And now, with the Fed pushing into the unprecedented arena of individual corporate bonds to offer any available buying pressure – the question is: So… now what?
First, the American Bolsheviks are burning the cities and threatening the revolution. In Seattle, they took over a few blocks and tried to set up their own government.
As an older Millennial, I’ve lived through three financial crises in 20 years, but I’m still very adamant about free market trade. Yes, there is a dramatic problem with just 1% of the nation owning as much as the middle class. I don’t blame capitalism. I’m blaming corporatism, the Federal Reserve’s socialism for the capital class, and the rising charge of digital feudalism.
Eliminating free market economics with whatever blend of socialism has been pitched isn’t going to provide an environment ripe for investments or stability. It will only lead to greater picking and choosing by government officials on who gets what slice of the bread and who receives the crumbs.
Second, the market has not priced in the likelihood that Joe Biden is going to become the 46th President of the United States.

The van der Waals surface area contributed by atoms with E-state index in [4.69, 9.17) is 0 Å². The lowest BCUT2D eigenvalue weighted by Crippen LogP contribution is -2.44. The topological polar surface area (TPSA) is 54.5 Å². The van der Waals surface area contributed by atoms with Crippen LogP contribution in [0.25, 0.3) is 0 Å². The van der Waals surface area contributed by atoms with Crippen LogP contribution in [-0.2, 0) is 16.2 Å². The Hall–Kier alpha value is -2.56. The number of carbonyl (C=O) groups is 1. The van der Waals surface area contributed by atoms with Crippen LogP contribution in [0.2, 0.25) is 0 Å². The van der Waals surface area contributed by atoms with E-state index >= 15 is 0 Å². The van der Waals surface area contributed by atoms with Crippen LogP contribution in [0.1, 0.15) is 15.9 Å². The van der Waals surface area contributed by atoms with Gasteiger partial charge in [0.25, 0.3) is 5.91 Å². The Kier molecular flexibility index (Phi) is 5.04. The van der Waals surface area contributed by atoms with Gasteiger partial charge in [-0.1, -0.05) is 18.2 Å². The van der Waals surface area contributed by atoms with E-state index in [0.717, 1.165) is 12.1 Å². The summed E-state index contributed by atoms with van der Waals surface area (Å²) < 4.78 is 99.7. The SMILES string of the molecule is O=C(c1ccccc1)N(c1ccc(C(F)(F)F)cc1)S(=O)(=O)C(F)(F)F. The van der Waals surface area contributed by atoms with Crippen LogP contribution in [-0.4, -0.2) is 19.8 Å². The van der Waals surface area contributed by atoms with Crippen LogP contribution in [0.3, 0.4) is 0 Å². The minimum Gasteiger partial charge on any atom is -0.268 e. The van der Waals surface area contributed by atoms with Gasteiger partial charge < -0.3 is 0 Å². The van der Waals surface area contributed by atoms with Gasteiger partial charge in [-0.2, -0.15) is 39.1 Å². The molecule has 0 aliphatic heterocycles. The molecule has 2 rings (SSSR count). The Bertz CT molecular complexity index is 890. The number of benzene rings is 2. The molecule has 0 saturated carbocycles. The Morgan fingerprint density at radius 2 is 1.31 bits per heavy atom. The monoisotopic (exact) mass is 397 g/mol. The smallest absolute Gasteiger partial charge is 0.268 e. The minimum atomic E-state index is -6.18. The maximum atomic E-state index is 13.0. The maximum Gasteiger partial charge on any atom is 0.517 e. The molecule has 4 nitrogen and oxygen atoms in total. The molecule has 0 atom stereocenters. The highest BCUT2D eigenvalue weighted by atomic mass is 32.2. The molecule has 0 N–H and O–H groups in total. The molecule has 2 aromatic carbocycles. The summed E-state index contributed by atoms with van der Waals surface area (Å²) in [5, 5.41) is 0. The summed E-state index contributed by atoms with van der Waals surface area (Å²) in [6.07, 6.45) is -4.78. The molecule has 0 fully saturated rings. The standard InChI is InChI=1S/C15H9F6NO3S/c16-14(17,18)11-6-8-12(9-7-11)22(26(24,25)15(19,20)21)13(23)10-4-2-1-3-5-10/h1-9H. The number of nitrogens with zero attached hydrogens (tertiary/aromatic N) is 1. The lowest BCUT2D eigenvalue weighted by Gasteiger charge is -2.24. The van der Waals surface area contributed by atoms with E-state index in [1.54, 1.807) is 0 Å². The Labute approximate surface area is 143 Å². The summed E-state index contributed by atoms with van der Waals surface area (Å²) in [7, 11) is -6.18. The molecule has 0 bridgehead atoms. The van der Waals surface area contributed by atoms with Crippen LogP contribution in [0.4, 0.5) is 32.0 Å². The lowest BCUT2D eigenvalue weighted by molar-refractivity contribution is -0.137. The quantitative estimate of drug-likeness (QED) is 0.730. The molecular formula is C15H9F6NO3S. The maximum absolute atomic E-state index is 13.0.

With Donald Trump’s support collapsing, it’s clear that this race is now Biden’s to lose. His selection of a Vice Presidential candidate is likely the most important political decision of the last 50 years. And while Biden has largely committed to the race and gender of his pick, the economic leaning of that candidate could potentially derail support at either the far left or the center for the ticket.
A Biden victory is less important than control of the Senate, which now looks more likely to fall in Liberal hands as well. This would likely ensure the roll back of the Trump tax cuts, a likely series of economic and social justice reforms, and the expansion of Federal powers across society after left-leaning lawyers spent four years on the sidelines seething.
This morning Ross Douthat at the New York Times wrote that we are likely going to see the liberal shift anticipated by 2030 hit us by as soon as 2022. I agree. This country is going to move quickly to the left over the next two years, and I expect that the House of Representatives will become incredibly progressive with a staunch roster of self-righteous Millennials who believe they have all of the solutions to all of the problems.
We can use history and common sense to determine if they are right or not, but my first expectation is that the ongoing use of centralized planning and top-down solutions will become a breeding ground for incompetence, corruption, and moral posturing on a level this nation has never seen.